Treating a torn labrum can often eliminate your shoulder pain and return your shoulder to normal function. Labrum tears come in all shapes and sizes: anterior tears, posterior tears, 360⁰ tears. Each warrants a unique approach. Below I will briefly talk about one of the more common types of labrum tears called the SLAP tear (short for Superior Labrum Anterior Posterior).
A few words about the labrum in general:
The labrum is a ring of cartilage that encircles the shoulder socket or glenoid. In contrast to other ball and socket joints like the hip that rely mostly on bone for stability, the shoulder owes much of its stability to a group of soft tissues including muscle, cartilage and capsule. The labrum is part of this group. It deepens the glenoid and acts as a bumper around the socket, helping to prevent dislocations.
Soft tissues stretch more than bone and allow the shoulder to move with incomparable flexibility. But the flexibility comes at a price.
If the soft tissues like the labrum “give” too much, they can tear away from the socket. And a torn labrum can result in instability, “catching” and pain.
The term “SLAP” describes a specific type of torn labrum that occurs between the 10 o’clock and 2 o’clock position on the socket (imagine your shoulder socket as a clock). There are actually about 10 types of SLAP tears, however, in this piece I’m speaking predominantly about one of the more common ones called a type 2 tear.
How do you diagnose a labrum tear?
Like most other areas in orthopedics, your surgeon will rely on a combination of your history, physical exam, and radiology studies such as an MRI to make the diagnosis. SLAP tears tend to occur when someone sustains a trauma in which their arm is outstretched or “jammed”. Think of a rock climber catching himself from falling. Or think of a weight lifter bench pressing a large sum of weight and then awkwardly releasing it back on the rack.
I personally find that a patient’s history gives some of the most valuable information needed to make this diagnosis.
Treatment ranges from conservative measures such as physical therapy to surgery. Assuming conservative treatments like therapy fail and surgery is warranted, the particular surgery that is right for you will depend highly on your age.
When should your surgeon “fix” your labrum? And when should your surgeon treat your biceps instead?
What does the biceps have to do with the labrum? As it turns out, quite a lot.
The 12 o’clock position of the labrum is actually the attachment site for part of your biceps called “the long head.” The biceps has two separate “heads” or segments that attach in two completely different locations in the shoulder. The long head tendon starts inside the shoulder joint on your labrum.
The fact that SLAP tears tend to occur where the biceps originates has profound implications for why they are a painful and how they are treated.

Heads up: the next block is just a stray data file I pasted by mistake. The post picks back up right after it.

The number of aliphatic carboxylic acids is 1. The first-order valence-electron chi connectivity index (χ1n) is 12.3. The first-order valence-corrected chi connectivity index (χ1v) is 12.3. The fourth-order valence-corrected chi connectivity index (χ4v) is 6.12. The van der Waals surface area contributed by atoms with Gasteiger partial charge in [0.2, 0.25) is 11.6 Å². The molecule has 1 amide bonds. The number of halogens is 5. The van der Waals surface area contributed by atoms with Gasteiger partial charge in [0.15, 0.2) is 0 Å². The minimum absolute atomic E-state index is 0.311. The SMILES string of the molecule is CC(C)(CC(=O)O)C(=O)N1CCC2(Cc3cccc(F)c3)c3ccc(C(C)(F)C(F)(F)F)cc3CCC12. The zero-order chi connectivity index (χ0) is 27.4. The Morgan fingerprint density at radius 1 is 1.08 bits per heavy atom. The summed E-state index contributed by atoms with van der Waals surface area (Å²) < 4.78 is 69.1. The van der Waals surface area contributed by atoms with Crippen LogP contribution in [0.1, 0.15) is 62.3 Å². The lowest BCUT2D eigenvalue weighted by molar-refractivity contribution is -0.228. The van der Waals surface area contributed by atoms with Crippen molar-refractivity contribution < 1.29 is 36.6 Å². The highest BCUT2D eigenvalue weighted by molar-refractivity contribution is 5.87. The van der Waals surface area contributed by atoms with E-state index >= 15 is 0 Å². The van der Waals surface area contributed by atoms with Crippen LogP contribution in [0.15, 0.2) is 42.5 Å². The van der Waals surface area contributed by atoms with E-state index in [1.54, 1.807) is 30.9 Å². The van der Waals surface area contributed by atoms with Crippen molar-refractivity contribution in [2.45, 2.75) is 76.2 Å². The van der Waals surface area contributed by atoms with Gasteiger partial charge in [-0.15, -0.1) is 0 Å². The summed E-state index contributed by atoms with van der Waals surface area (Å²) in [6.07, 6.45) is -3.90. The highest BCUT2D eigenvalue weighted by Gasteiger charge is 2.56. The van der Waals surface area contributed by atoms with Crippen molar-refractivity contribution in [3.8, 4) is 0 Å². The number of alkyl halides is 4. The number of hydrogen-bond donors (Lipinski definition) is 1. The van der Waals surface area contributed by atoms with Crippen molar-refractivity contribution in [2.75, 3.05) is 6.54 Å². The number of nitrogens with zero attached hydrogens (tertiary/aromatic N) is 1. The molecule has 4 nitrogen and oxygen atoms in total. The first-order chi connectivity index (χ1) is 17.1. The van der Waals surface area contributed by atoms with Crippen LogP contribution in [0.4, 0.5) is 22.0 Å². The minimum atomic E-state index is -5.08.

When you have a SLAP tear, the biceps tendon can pull on the labrum and cause inflammation that radiates into the arm.
Surgeons have debated for years now how to treat SLAP tears. But the best recent studies show that repairing the labrum in young patients (about 35 and younger) via arthroscopic surgery is likely the best strategy. Whereas doing some form of biceps tendon release is the better strategy in older patients.
To fix a torn labrum the surgeon places small anchors – about 3 mm in diameter- made of a plastic or bone-like material into the rim of the shoulder socket. The surgeon then passes sutures from the anchor around the labrum tissue itself, and ties it back from where it had torn. Over time, the labrum should heal back to bone, restabilizing the shoulder.
What do I mean when I say “biceps tendon release?” Some patients often get quite worried when I say this to them.
There’s actually no reason to worry. Releasing the biceps from within the shoulder joint does not affect your overall strength as you still leave one of the biceps attachments undisturbed. The only potential side effect is cosmetic, what is called a “popeye” deformity, and only happens in about 3/10 cases. It can be prevented in nearly all cases by doing a tenodesis- a small procedure that secures the biceps back to the upper arm in a slightly different location.
As far as which procedure -tenodesis or tenotomy- works better, they both functionally work the same. With a tenodesis you will have an extra scar, with the tenotomy you might get a change in appearance of your upper bicep.
Both SLAP repairs and biceps release have high success rates in the right patient.
If you have had a torn labrum or think you may have had a torn labrum and would like to restore more pain free motion and strength in your shoulder, please contact us for a personal consultation.